by Carroll Stuhlmueller, CP
Deuteronomy 26:4-10 | Romans 10:8-13 | Luke 4:1-13
The second reading this Sunday may have originated in the early church’s instruction for Baptism. Baptism was then, as it is now, a moment of birth, widening the circle of the family or the church. Those who were once orphans or estranged are now legitimately at home.
As Paul wrote: “For there is no distinction between Jew and Greek; the same God is God of all.” Paul has already written an expanded form of this statement in his letter to the Galatians:
All of you who have been baptized into Christ have clothed yourselves with Christ. There is neither Jew nor Greek, there is neither slave nor free person, there is not male and female; for you are all one in Christ Jesus. (Gal 3:27-28)
The new family life, which we celebrate in Lent, cannot tolerate pride or exclusiveness. “You are all one (family) in Christ Jesus.”
A family of strong unity and love holds everything in common. Whatever is mine is yours! Such is the bond reflected in another liturgical ceremony, described in the first reading from Deuteronomy. While offering the first fruits of the land to God, some of the food is consumed by fire on the altar to signify that everything comes from God and returns to God, some is given to the priest to support his family, the major part returns to the offerer for a family banquet. The head of the household is told to invite the Levite and the aliens who live among you, that together you may “make merry over all these good things which God has given you.”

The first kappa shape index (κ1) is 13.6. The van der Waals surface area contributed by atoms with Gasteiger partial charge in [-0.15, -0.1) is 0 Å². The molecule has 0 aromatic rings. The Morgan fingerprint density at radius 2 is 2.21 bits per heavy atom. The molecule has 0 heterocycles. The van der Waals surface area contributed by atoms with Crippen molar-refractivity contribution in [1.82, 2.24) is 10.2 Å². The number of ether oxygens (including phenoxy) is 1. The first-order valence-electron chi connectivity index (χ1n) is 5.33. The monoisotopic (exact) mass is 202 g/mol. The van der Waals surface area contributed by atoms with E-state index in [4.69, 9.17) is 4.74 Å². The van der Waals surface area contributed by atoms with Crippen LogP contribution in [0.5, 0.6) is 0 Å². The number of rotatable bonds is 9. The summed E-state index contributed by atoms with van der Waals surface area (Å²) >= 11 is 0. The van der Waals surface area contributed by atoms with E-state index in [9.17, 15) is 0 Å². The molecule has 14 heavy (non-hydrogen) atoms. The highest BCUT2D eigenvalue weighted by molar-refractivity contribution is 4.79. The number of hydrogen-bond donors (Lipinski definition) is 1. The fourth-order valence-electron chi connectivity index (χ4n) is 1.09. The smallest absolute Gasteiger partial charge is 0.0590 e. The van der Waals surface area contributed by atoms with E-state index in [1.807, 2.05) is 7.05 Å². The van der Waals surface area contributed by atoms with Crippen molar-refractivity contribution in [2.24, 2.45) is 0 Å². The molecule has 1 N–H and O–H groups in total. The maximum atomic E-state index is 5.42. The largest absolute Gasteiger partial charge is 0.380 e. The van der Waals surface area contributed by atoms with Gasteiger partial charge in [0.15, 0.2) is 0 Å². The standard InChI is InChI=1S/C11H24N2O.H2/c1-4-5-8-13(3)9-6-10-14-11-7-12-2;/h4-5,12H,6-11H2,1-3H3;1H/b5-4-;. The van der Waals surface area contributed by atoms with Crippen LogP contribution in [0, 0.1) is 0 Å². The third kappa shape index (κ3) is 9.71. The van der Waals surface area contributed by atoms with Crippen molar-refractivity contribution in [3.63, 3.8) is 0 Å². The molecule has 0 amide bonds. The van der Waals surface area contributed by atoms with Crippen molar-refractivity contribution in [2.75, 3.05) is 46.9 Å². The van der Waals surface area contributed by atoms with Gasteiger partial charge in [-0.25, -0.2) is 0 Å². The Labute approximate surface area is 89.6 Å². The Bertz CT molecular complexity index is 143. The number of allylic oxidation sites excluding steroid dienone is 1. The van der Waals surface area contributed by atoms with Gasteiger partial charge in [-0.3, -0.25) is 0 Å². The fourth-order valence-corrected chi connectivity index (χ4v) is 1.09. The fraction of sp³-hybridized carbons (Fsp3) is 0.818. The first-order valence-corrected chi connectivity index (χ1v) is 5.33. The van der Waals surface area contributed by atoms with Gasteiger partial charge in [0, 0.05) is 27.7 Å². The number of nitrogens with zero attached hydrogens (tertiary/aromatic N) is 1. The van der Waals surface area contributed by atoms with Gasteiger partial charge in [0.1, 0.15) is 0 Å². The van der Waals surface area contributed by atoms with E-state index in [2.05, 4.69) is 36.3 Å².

The family life which God is holding up for our admiration and imitation this Lent has no trace of selfishness or greed. The Levites who had no property in Israel and the aliens who possessed no legal rights shared equally in the family merriment.
These ideals are not easily attained. Family and its outreach of new life do not simply happen. We must work at it against difficulties and temptations.
Jesus too was tempted, a fact reiterated in the Epistle to the Hebrews (4:13). The gospel pulls aside the veil from this mysterious aspect of Jesus’ life. Luke’s gospel accentuates two aspects: Jesus’ submission to the Holy Spirit, just received in his baptism (Luke 4:21-22), and Jesus’ serious temptation by the devil.
It seems that the more delicately we are attuned to the Spirit of generosity and gentleness (these are among the fruits of the Spirit in Galatians 5:22-23), the more we are tempted to be greedy, turning stones into a desert covered with bread, to exert selfish control over every part of our petty kingdom, to make a god out of each desire.
Lent casts out from the family of new life the demons of pride, greed and selfishness.
This reflection was written by Rev. Carroll Stuhlmueller, Scripture scholar and author. It is taken from New Life: Lent 1989, published by Pax Christi USA.